The Nuwara Eliya Ramayana Trail

The region of Nuwara Eliya has a mythical past, which links to the epic Sanskrit tale of the Ramayana. The Nuwara Eliya segment of ‘The Ramayana Trail’ is popular amongst devotees, and is definitely something you should consider if you love legend, history and culture.

Hakgala Botanical Garden – Ashok Vatika

The Nuwara Eliya Ramayana Trail often begins in the soothing environment of the Hakgala Botanical Garden, located in Seetha Eliya. The mythical tale of the Ramayana explains that these gardens were used by the Demon King Ravana of Lanka to hide the kidnapped Sita, wife of Lord Rama. Legend states that an area of the garden was also offered by the king to Sita in exchange for her hand in marriage. However, he was refused by the maiden since she was loyal to Rama. A few minutes away from the botanical gardens lies the supposed proof of this tale – the Seetha Amman Temple.

Seetha Amman Temple

Just a kilometre north of the botanical garden lies the Seetha Amman Temple, believed to be the last place in which Sita was held captive by Ravana. The Seetha Amman Temple built in the early 2000s is possibly the only Hindu temple in the world that is dedicated to Sita. Two large imprints, similar to footprints, can be seen on the rocky outcrop just outside the temple. They are believed to have been left behind by Ravana’s elephant, possibly when the king was visiting Sita. Three ancient idols, one of which is supposed to depict Sita, have been placed near the footprints and are worshipped by devotees.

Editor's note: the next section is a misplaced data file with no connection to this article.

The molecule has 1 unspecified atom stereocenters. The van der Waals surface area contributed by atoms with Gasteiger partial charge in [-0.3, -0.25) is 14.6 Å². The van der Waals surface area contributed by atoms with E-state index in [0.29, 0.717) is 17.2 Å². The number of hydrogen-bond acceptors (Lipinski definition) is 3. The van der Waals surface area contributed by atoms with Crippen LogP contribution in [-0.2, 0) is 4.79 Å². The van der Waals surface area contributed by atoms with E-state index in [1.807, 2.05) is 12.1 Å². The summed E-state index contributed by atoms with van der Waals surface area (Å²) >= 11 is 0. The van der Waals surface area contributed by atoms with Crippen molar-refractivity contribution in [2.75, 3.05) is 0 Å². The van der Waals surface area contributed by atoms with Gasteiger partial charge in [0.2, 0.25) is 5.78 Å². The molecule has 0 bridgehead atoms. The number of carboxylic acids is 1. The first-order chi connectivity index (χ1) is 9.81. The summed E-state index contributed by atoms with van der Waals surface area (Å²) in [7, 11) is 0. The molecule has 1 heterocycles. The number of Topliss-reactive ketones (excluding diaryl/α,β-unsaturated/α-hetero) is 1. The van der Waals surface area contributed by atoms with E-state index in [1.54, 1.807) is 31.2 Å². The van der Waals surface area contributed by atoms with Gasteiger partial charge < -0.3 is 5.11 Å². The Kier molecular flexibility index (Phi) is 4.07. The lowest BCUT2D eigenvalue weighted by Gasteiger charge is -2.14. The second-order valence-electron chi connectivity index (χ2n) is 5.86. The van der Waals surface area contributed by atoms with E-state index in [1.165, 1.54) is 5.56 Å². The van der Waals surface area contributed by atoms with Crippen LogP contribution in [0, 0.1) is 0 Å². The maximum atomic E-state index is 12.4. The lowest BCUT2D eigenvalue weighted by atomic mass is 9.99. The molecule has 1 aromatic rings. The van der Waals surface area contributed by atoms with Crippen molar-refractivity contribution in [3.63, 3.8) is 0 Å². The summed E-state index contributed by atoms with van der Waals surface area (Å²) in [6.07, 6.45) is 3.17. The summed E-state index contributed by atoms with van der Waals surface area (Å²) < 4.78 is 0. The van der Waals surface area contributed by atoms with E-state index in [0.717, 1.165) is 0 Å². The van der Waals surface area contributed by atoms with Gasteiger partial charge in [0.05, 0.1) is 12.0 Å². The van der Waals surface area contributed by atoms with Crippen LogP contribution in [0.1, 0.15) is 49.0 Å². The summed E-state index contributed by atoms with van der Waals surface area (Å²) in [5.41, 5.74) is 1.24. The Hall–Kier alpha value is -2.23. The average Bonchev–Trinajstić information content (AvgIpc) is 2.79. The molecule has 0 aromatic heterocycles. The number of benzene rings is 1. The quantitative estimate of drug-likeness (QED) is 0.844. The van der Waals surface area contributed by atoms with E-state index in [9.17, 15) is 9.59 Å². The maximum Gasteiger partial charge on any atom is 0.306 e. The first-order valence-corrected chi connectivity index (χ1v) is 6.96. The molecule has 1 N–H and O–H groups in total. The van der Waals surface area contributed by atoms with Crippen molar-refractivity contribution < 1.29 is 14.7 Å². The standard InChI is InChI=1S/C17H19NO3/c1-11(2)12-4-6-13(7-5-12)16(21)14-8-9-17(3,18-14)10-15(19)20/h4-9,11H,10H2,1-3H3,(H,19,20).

Divurumpola Temple

Having eventually rescued Sita, Rama grew suspicious of her fidelity and purity. Determined to prove her innocence and devotion to her husband, Sita was willing to perform a sacrificial ritual called the ‘Agni Pariksha’ (trial by fire). 15 kilometres off the town square of Nuwara Eliya lies the Buddhist temple known as ‘Divurumpola Temple’, which is believed to have been built on the site that Sita’s trial by fire took place thousands of years ago. It is believed that when Sita threw herself into the pyre, the goddess Agni arose and lifted her from the fire unscathed, proving her innocence. The present temple now serves as a tourist site that depicts the story of brave Sita.

Thotupola Kanda

King Ravana is believed to have travelled around Sri Lanka, and across the ocean to other kingdoms using a flying machine called the Pushpaka Vimana. Legend states that Ravana had six airports across Sri Lanka from where he operated this flying machine. One of the airports is believed to have been on Thotupola Kanda (mountain) in Horton Plains, about 32km away from the city of Nuwara Eliya. This location is accessible via a hiking trail, and is a great place to visit not only because of its link to the Ramayana tale, but also because it offers stunning views of the surrounding landscape.